Wisconsin remains one of only two states across the country that does not have an approved state budget, after failing to meet the June 30 deadline.
The other state is Connecticut.
Representatives Pat Snyder (R-85th Assembly) and Katrina Shankland (D-71st Assembly) said it's a frustrating issue.
Shankland said that the Joint Finance Committee has not met on the issue since June 15, two weeks before the deadline.
"I'm really concerned. Not only on the ramifications on our school districts, but also our local governments and Wisconsin workers who are relying on those projects," Shankland said. "This could go on for a very long time."
Republicans, like Snyder, who control the Assembly and Senate, said they're being cautious for this biennial budget.
"Our biggest concern was transportation. Coming down to the fact that we didn't want to borrow more, bonding-wise, and go deeper into debt than we already are," Snyder said.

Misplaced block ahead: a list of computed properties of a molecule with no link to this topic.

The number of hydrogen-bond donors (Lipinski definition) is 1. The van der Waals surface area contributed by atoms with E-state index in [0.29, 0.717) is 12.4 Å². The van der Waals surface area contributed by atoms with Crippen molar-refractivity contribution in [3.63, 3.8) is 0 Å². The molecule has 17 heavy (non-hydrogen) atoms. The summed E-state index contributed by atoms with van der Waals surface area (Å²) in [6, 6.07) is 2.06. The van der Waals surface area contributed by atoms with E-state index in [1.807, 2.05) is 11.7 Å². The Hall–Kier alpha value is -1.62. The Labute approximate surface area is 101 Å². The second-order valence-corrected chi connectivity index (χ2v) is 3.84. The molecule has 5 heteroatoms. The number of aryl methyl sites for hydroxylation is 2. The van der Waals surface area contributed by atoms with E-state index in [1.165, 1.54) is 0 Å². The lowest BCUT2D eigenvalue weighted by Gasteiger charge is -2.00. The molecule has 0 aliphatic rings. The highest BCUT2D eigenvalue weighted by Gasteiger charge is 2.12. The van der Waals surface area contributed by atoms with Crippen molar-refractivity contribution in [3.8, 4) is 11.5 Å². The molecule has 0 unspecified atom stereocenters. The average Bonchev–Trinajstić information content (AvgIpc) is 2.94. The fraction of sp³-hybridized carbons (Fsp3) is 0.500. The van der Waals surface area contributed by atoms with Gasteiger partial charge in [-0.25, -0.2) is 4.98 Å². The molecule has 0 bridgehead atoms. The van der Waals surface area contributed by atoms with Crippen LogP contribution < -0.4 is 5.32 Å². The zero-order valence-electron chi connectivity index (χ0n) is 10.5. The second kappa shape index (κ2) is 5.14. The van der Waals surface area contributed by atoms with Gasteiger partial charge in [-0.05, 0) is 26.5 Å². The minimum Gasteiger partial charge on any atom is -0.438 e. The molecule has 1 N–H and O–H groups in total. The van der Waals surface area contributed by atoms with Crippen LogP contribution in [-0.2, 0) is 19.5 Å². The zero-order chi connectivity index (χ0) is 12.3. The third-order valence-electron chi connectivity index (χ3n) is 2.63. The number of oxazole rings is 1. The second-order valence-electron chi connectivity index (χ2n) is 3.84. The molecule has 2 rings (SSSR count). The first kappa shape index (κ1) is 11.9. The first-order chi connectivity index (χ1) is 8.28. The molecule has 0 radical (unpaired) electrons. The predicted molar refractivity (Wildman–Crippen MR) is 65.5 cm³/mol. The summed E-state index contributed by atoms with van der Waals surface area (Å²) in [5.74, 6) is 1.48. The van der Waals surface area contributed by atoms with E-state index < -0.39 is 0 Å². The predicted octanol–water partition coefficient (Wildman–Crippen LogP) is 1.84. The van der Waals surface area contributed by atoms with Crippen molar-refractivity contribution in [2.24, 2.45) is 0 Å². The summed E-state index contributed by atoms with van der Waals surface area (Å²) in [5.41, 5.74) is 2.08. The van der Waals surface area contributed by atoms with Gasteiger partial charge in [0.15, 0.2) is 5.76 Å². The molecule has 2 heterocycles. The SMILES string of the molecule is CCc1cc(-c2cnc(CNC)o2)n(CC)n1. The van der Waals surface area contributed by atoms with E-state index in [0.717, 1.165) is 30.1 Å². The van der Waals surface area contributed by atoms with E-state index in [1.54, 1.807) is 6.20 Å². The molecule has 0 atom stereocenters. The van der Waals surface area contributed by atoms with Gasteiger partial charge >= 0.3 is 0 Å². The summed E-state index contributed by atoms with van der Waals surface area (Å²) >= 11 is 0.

Both Snyder and Shankland agree that part of the delay has come from Republican holdouts.
"When you have three or more Republicans holding out for things they want, it's a little more difficult to get them to agree to things," Snyder said.
"I think we need less partisan [fighting] and bickering behind closed doors," Shankland said.
Local school districts said that at this time, the delayed budget is not affecting their schools.
Democrats are not expecting anything to be done until the middle of September, while Republicans are confident it could be finalized as soon as next week.